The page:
When we think of the issue of poverty, it seems like a huge concept that is too hard to grasp. Claiming that we want to end poverty is a great statement to make. However in reality what are the actual real changes that the government and organisations can implement to make an actual systematic change in society. The main way to eradicate child poverty is at a fundamental level we need to change many of the systems that increase poverty and inequality.
So what are some actions that can be taken to reduce child poverty in Australia?
Researchers and organisations have identified reform proposals that are relevant to reducing child poverty in Australia. As outlined in the Brotherhood of St Laurence’s research the common proposals include:
- Improve the immediate living standards of children in low-income families especially through improvements to levels of income support to ensure all children are in families with an adequate income regardless of their parents’ situations, as well as improved access to low-cost services, particularly housing;
- Prevent families with children becoming poor, especially by reducing unemployment, preventing low-wage poverty and providing better assistance to unemployed and jobless parents to obtain work;
- Assist groups facing particular problems or risks including indigenous Australians, sole-parent and homeless families; and
- Improve child development, especially to redress the disadvantage that certain children may face.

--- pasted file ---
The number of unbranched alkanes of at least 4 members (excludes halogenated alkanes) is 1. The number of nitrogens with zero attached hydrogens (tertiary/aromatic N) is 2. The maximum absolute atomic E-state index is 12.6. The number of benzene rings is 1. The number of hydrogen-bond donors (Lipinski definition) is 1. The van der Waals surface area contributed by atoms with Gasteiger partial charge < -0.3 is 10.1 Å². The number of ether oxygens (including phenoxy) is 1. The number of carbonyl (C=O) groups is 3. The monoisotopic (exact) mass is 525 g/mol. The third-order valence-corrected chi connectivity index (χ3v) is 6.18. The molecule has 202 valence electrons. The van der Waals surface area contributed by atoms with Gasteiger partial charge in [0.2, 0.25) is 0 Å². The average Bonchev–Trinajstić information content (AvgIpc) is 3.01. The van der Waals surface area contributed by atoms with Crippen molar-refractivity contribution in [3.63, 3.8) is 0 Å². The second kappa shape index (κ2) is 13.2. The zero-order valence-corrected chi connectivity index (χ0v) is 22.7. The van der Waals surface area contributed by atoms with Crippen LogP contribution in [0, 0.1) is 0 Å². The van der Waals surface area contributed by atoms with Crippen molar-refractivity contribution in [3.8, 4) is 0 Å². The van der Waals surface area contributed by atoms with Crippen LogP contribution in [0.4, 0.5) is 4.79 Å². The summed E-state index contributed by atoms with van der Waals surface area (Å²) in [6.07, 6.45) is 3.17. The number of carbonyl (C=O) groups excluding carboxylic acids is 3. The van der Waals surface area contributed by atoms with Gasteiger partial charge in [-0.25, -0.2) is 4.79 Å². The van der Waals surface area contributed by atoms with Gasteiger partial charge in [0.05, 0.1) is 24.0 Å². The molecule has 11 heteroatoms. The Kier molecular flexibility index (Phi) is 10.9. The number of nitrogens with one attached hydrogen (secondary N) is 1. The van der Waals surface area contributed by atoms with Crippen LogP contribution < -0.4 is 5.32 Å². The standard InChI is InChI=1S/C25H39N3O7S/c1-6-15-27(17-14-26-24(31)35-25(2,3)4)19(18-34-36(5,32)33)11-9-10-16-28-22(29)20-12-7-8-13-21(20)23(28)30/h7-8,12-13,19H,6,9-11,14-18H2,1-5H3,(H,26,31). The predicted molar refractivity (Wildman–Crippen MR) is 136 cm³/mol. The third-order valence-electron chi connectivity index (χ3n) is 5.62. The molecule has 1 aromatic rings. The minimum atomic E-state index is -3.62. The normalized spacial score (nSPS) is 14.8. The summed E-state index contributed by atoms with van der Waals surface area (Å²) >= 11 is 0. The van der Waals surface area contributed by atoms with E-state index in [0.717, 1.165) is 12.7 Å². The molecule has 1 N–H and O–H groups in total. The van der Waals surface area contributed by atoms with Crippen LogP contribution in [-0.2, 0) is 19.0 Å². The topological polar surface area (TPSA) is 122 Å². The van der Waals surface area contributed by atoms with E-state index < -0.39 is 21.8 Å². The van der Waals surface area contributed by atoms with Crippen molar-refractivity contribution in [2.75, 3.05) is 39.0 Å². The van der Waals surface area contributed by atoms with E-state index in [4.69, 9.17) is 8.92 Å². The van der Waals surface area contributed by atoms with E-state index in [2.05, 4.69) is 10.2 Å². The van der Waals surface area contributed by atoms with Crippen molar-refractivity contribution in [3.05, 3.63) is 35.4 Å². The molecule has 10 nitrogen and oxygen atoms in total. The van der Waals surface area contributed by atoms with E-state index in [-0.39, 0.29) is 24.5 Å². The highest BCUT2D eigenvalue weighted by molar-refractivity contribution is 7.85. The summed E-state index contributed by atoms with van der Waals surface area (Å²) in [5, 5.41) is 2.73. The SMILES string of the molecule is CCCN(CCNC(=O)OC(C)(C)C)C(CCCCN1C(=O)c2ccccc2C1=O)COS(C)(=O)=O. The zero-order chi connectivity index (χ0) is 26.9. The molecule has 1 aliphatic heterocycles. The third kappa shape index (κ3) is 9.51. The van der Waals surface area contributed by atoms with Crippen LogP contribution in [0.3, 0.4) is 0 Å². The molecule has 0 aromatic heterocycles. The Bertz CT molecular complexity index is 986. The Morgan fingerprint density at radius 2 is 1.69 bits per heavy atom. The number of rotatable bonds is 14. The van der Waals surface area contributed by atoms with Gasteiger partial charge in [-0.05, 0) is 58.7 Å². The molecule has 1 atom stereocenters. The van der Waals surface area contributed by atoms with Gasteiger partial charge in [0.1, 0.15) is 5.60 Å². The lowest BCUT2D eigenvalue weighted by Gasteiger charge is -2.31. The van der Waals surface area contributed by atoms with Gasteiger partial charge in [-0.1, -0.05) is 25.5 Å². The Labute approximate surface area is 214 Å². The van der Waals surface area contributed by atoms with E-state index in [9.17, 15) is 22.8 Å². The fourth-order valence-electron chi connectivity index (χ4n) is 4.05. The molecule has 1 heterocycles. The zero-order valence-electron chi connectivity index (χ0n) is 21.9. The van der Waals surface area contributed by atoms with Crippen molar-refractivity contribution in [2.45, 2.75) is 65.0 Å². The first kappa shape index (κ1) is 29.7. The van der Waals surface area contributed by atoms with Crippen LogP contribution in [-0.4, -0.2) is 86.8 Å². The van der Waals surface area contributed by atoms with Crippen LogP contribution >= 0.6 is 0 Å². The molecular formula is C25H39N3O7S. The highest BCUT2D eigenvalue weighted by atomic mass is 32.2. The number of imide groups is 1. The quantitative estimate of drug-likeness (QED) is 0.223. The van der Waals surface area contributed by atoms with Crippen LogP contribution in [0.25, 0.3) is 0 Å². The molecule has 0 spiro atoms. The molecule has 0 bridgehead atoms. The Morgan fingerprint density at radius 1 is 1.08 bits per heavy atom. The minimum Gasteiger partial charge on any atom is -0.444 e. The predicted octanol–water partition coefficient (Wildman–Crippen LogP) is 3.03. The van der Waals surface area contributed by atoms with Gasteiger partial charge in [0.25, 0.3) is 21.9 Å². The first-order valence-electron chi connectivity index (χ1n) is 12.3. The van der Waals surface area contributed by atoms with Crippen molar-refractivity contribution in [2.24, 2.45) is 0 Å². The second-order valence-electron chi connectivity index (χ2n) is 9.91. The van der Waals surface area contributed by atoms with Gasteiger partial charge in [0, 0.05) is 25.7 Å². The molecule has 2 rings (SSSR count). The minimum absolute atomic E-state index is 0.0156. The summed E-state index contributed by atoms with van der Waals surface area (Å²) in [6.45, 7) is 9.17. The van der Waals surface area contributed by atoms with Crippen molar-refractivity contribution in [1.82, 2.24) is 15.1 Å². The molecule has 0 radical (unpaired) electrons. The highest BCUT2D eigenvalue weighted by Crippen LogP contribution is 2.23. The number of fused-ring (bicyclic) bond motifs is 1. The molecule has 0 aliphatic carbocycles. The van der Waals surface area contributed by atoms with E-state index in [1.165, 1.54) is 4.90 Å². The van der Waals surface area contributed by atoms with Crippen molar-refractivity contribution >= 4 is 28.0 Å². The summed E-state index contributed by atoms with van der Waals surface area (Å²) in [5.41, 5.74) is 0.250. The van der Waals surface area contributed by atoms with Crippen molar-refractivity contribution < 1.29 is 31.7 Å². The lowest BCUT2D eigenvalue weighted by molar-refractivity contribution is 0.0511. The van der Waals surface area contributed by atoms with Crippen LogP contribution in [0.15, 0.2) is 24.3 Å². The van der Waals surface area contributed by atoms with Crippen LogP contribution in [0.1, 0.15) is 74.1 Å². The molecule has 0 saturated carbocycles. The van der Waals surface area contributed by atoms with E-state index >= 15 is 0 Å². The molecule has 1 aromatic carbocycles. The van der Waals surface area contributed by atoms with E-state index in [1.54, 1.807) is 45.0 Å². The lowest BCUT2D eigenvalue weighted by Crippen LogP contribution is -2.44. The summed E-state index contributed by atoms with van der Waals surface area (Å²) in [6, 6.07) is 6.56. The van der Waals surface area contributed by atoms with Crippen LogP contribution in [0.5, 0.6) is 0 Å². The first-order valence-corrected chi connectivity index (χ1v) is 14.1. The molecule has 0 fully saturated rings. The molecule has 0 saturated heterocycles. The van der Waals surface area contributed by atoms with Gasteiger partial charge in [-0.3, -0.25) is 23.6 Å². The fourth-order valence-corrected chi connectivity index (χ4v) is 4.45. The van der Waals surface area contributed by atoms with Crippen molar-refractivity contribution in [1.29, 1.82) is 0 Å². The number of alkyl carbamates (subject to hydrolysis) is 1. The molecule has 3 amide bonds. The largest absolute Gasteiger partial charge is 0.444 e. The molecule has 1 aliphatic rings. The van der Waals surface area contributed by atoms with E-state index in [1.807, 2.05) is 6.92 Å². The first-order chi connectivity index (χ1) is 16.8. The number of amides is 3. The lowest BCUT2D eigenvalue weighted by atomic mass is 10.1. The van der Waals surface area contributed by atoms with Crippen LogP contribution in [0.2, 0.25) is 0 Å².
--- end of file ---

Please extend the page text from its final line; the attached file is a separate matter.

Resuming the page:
At the core of all these issue is 5 main priority areas:
- Reducing unemployment without increasing wage poverty;
- Improvements to education and training which include greater attention to preschool intervention. To focus on improving the quality and experiences of schooling for children from lower socioeconomic backgrounds.
- Improvements to the affordability and security of housing in locations where employment and services can be readily accessed. To achieve this, the supply of low-cost housing must be increased along with action to prevent evictions and homelessness;
- Improvements to the affordability of child care and access to a number of health-related and family support services; and
- Improvements to income support arrangements such as payments to sole parents with older children and the easing of income tests.
If we want to make a tangible difference towards reducing child poverty we need to look at poverty as related to inequality. Poverty and inequality can isolate individuals from a lower socio-economic background because of their inability to afford the ‘culturally expected’ way of life.
Action to reduce child poverty cannot happen without some help. There needs to be political and community commitment and engagement for this issue to be addressed. Understanding how different strategies can improve disadvantaged families and children lives can help us develop into a better nation. Together we can create an Australia that is free from these social and economic inequalities.
Your Child Poverty Advocate,